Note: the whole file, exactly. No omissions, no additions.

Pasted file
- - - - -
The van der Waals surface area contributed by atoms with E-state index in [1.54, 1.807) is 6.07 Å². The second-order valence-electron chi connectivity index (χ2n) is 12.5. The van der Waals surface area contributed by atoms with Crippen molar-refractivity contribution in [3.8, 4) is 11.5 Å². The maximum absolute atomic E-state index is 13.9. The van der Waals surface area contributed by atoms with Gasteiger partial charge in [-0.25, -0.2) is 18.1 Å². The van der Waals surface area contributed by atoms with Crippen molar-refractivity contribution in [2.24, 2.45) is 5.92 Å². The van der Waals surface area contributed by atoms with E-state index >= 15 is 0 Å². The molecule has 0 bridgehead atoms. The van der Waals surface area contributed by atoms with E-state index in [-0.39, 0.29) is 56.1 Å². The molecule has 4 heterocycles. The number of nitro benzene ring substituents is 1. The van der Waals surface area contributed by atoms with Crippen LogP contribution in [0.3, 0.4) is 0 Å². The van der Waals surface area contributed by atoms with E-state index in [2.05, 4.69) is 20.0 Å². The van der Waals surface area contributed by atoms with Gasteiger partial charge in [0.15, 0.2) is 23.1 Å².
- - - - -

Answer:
The van der Waals surface area contributed by atoms with E-state index in [1.54, 1.807) is 6.07 Å². The second-order valence-electron chi connectivity index (χ2n) is 12.5. The van der Waals surface area contributed by atoms with Crippen molar-refractivity contribution in [3.8, 4) is 11.5 Å². The maximum absolute atomic E-state index is 13.9. The van der Waals surface area contributed by atoms with Gasteiger partial charge in [-0.25, -0.2) is 18.1 Å². The van der Waals surface area contributed by atoms with Crippen molar-refractivity contribution in [2.24, 2.45) is 5.92 Å². The van der Waals surface area contributed by atoms with E-state index >= 15 is 0 Å². The molecule has 0 bridgehead atoms. The van der Waals surface area contributed by atoms with E-state index in [-0.39, 0.29) is 56.1 Å². The molecule has 4 heterocycles. The number of nitro benzene ring substituents is 1. The van der Waals surface area contributed by atoms with Crippen LogP contribution in [0.3, 0.4) is 0 Å². The van der Waals surface area contributed by atoms with E-state index in [2.05, 4.69) is 20.0 Å². The van der Waals surface area contributed by atoms with Gasteiger partial charge in [0.15, 0.2) is 23.1 Å².